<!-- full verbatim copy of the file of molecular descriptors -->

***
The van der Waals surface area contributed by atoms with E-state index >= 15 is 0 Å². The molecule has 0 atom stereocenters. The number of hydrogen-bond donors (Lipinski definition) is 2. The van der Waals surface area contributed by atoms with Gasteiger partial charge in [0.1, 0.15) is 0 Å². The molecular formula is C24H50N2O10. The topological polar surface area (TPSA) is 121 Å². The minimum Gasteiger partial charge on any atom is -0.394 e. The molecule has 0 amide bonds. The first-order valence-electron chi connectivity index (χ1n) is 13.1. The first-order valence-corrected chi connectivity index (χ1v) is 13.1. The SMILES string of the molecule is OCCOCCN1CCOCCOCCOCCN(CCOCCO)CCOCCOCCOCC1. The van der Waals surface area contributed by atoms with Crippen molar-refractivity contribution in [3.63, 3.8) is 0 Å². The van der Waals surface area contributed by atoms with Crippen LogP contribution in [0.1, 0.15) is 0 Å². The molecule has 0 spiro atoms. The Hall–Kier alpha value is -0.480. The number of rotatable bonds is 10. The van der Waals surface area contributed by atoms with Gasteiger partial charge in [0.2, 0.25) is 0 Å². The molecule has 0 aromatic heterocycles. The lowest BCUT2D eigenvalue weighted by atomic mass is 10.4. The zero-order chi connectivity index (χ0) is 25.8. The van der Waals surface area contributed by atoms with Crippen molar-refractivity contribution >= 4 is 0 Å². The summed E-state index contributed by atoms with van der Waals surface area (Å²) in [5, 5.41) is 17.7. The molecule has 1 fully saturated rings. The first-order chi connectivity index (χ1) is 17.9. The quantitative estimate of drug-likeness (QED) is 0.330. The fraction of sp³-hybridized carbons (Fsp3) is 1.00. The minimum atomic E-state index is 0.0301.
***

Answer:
The van der Waals surface area contributed by atoms with E-state index >= 15 is 0 Å². The molecule has 0 atom stereocenters. The number of hydrogen-bond donors (Lipinski definition) is 2. The van der Waals surface area contributed by atoms with Gasteiger partial charge in [0.1, 0.15) is 0 Å². The molecular formula is C24H50N2O10. The topological polar surface area (TPSA) is 121 Å². The minimum Gasteiger partial charge on any atom is -0.394 e. The molecule has 0 amide bonds. The first-order valence-electron chi connectivity index (χ1n) is 13.1. The first-order valence-corrected chi connectivity index (χ1v) is 13.1. The SMILES string of the molecule is OCCOCCN1CCOCCOCCOCCN(CCOCCO)CCOCCOCCOCC1. The van der Waals surface area contributed by atoms with Crippen molar-refractivity contribution in [3.63, 3.8) is 0 Å². The van der Waals surface area contributed by atoms with Crippen LogP contribution in [0.1, 0.15) is 0 Å². The molecule has 0 spiro atoms. The Hall–Kier alpha value is -0.480. The number of rotatable bonds is 10. The van der Waals surface area contributed by atoms with Gasteiger partial charge in [0.2, 0.25) is 0 Å². The molecule has 0 aromatic heterocycles. The lowest BCUT2D eigenvalue weighted by atomic mass is 10.4. The zero-order chi connectivity index (χ0) is 25.8. The van der Waals surface area contributed by atoms with Crippen molar-refractivity contribution >= 4 is 0 Å². The summed E-state index contributed by atoms with van der Waals surface area (Å²) in [5, 5.41) is 17.7. The molecule has 1 fully saturated rings. The first-order chi connectivity index (χ1) is 17.9. The quantitative estimate of drug-likeness (QED) is 0.330. The fraction of sp³-hybridized carbons (Fsp3) is 1.00. The minimum atomic E-state index is 0.0301.